Retired Football Player Tracy Scroggins Sues NFL for Hiding Concussion Risks

Retired Football Player Tracy Scroggins Sues NFL for Hiding Concussion Risks
Mike Morbeck via Flickr Creative Commons

Last week, the New York Times released a staggering investigation, alleging that the NFL's concussion-research team used faulty data to downplay athletes' risk of developing chronic traumatic encephalopathy, commonly known as CTE. The disease, which has been repeatedly diagnosed in football players, causes a person's brain matter — and memory — to slowly waste away. CTE can cause depression, and a number of former players with CTE have killed themselves since retiring. Concussions likely cause the disease.

On Thursday, the Times reported that the NFL used incomplete data to study concussions for 13 years. At least 100 concussions had been omitted from the league's concussion database — this, the Times said, made it seem that athletes were far safer from concussions than they actually were. The piece also showed that the NFL occasionally shared lawyers with the tobacco industry and sought advice from tobacco executives.

Though the NFL attempted to refute much of the Times' story, the investigation could cost the league a massive chunk of change: On Friday, retired football player Tracy Scroggins, who now lives in Fort Lauderdale, used the Times' information to sue the NFL. His could be the first in a wave of lawsuits filed against the league in the coming weeks.

Scroggins, a linebacker and defensive end, played his entire career with the Detroit Lions, from 1992 to 2001. For much of that time, he played alongside legendary running back Barry Sanders, one of the most talented people to ever touch a football. Scroggins himself was a stalwart if not an exemplary star: He recorded at least 20 tackles in eight of his ten seasons and tallied 9.5 sacks in 1995.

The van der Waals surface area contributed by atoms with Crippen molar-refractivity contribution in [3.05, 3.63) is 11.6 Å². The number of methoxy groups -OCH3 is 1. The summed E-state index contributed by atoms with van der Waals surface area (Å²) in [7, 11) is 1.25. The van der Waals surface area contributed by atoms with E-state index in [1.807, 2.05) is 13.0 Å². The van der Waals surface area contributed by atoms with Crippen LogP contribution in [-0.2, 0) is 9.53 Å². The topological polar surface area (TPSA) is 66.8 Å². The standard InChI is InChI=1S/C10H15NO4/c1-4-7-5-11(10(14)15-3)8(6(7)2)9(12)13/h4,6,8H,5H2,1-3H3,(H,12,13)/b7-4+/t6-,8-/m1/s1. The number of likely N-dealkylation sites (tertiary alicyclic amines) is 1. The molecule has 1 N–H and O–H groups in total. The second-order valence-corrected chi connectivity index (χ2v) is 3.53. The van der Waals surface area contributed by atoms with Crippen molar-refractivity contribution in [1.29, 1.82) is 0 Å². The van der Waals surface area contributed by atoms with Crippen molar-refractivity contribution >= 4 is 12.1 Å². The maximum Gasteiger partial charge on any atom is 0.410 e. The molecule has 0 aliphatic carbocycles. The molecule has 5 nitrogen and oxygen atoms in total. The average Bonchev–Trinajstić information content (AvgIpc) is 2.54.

But since retiring, Scroggins says he's been diagnosed with CTE. His suit tracks closely to the Times' report from last week: "The defendant has, over the past four decades, actively concealed and actively disputed any correlation between repeated head trauma and CTE," the suit says. "During the decades of the 1990s and 2000s, the defendant through its authorized agents disputed and actively sought to suppress the findings of others that there is a connection between on-field head injury and CTE."

Scroggins' lawyer, Phillip Howard, told New Times his client is too sick to hold a job. "He's struggling in multiple ways: in memory, his ability to recall events, his ability drive around town and know where he’s at or know where he’s going," Howard said. "He has all the same symptoms as a dementia patient."

When Scroggins read the Times' investigation, Howard said his client felt "betrayed."

"You place your body and talents at the service of the NFL, and then the NFL puts out false science on the risk of concussions," Howard said.

The suit then claims that the NFL actively schemed to conceal this data from players. As such, Scroggins has filed a class-action suit on behalf of “All current or former living N.F.L. players who sustained repeated head trauma while in the N.F.L. league, and who have, since leaving the N.F.L., been preliminarily diagnosed with Chronic Traumatic Encephalopathy.”

Last April, the NFL settled a similar class-action suit filed in Pennsylvania. According to that settlement, any player who retired before July 2014 who has been diagnosed with CTE can claim up to $5 million.

Howard says 225 people have "opted out" of that settlement. Some of those players, like former Kansas City Chief Tamarick Vanover, will be added to Scroggins' new lawsuit. "We'll be adding more to it as we do more research," he says.

Plus, he claims, the Times' investigation allows Scroggins to sue for racketeering. "There's evidence of cover-up," Howard says. "They were putting out false science."

Read the suit here:

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